Saturday, July 30, 2011

Connectivism Mindmap - EDUC 8845 Blog Post #4


Putting together a mind map to outline the various connections I rely on was an interesting experience. It allowed me to identify some patterns in the types of tools I rely on and my level of "connectedness" across different facets of my life. For example, I was a little surprised that the connections in my personal life were so sparse. In hindsight though, I suppose it makes sense since much of my family doesn't use technology very much. My immediate family gets by on Facebook (which I do not like) and email. On the other hand, my professional an academic lives are far more technologically rich. In these arenas, I spend a great deal more time connecting with other individuals, creating knowledge, and sharing information. As sad as it sounds, most of my personal interests are in my academic and professional areas anyway, which also explains why my personal arena is so small.

I discovered Twitter about two years ago, which was the beginning of what I will call my digital connections. Through Twitter I was able to connect with people I would otherwise never have an opportunity to talk with. The network provided me with not only information, but resources. As I grew in the community I built (by selecting who to follow) I was able to query them for information or resources rather than simply consuming what they posted. I was also able to contribute more effectively, offering my support and opinions. In many ways, Twitter has become the model for how I operate both professionally and academically now. Whenever I confront a new idea, a new problem, or a new potential direction, I begin by asking my community what they think and if any of them have any experience with it. It inevitably leads to good things all the way around. Many of my other activities, even face-to-face ones now look much more like this. At work I seek out opinions, perspectives, and resources early in any project. Doing so has opened up a lot of resources and prevented a few disasters, too.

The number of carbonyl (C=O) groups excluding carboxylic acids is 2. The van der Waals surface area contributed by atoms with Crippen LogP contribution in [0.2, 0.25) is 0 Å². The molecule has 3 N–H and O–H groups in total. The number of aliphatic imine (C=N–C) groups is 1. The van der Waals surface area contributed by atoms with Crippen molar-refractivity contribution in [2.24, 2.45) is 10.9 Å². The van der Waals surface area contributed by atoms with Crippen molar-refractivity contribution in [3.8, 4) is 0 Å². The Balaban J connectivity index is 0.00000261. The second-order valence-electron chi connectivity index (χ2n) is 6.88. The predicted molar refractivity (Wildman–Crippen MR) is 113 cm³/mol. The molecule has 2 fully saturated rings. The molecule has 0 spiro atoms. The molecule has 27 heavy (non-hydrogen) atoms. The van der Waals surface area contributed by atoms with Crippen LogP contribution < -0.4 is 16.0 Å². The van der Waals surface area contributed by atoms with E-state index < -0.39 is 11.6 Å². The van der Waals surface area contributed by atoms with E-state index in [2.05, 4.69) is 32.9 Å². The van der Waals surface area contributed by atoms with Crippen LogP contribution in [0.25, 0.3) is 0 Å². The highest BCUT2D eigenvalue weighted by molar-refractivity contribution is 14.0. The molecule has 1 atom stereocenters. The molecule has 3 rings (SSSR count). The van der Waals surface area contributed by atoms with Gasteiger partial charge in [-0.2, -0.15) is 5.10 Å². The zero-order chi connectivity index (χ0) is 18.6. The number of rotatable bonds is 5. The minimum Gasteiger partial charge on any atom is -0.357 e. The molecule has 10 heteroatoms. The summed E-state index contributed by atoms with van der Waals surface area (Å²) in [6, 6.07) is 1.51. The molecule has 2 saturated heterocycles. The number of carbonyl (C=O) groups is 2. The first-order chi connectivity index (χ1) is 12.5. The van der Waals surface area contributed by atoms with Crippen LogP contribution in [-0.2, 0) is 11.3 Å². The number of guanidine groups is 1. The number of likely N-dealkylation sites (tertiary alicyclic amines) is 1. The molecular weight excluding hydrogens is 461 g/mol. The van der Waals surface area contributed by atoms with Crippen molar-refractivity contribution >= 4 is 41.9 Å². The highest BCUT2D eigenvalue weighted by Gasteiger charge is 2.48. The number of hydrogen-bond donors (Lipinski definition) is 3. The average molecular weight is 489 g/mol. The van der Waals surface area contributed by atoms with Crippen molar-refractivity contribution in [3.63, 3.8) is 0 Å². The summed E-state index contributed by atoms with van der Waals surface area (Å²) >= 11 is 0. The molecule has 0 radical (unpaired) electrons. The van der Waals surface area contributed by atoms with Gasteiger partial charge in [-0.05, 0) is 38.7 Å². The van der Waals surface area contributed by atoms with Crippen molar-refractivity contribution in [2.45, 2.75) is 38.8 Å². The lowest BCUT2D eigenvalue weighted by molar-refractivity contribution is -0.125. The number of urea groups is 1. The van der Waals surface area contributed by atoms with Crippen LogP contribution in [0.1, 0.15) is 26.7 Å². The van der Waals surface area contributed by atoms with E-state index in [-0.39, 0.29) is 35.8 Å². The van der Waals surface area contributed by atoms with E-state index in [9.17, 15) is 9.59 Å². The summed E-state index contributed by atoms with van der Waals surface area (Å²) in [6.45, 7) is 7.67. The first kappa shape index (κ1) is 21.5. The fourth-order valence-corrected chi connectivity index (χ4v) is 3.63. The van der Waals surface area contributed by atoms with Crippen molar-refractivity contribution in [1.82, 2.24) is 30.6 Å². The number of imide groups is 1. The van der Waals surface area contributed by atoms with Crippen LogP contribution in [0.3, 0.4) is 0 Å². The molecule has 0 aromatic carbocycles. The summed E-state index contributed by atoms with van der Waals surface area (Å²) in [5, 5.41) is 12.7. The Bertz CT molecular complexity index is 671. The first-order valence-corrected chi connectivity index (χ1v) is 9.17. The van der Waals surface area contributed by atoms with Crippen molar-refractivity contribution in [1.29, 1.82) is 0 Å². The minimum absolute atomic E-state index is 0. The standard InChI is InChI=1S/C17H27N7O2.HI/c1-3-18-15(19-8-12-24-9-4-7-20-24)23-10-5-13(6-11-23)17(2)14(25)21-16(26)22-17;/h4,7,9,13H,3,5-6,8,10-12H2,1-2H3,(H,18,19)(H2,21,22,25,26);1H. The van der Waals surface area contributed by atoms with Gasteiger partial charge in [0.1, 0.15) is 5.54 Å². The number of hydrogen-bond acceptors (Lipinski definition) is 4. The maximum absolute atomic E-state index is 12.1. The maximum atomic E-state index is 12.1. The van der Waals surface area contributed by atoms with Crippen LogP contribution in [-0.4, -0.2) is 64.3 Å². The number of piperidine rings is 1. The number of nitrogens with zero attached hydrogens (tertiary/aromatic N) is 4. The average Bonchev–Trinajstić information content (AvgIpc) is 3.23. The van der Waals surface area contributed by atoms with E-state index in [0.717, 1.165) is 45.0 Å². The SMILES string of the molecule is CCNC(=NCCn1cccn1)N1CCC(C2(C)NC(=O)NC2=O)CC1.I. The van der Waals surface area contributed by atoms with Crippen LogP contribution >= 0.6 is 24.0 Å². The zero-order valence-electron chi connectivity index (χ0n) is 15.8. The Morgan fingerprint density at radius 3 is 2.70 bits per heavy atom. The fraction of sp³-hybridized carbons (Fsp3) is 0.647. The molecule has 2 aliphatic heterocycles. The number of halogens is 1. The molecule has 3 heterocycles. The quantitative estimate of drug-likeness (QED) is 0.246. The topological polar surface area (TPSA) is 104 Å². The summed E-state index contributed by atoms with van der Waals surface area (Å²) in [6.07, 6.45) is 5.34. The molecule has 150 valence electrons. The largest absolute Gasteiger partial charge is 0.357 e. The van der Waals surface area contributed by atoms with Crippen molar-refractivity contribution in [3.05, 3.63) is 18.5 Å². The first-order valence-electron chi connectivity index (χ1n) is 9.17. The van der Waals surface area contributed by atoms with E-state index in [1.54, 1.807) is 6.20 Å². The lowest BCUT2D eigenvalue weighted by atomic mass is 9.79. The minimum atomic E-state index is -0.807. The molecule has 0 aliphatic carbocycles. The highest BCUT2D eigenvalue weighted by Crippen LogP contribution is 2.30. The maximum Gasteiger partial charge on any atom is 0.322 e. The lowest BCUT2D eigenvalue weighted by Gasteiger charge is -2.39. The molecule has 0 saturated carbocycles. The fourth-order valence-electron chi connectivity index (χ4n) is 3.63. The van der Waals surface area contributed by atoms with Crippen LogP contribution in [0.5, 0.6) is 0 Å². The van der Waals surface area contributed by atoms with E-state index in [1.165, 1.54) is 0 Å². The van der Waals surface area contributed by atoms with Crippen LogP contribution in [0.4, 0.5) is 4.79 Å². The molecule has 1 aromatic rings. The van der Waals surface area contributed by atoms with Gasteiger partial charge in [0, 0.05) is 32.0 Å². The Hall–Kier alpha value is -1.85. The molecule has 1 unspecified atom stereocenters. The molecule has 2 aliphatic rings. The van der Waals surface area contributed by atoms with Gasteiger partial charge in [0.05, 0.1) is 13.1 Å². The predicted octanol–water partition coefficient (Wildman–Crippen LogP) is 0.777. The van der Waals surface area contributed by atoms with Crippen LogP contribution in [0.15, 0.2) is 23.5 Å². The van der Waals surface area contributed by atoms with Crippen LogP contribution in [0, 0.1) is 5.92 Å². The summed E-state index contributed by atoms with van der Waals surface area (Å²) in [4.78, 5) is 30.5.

The other interesting trend I picked up on in this activity was the type of technology tool I appear to prefer. Many of my networks rely on applications that allow for knowledge construction and sharing. Contrast this with, for example, simple web 1.0 networks where information is visible but static. I enjoy the process of collaborating on projects, offering and receiving feedback, and sharing what is created. I've always thought of myself as more of an independent learner and worker, but the technologies and connections in the mind map suggest that I'm far more collaborative than I thought.

I commented on the following blogs for this activity:

Michael Kirsch
Toni Toney


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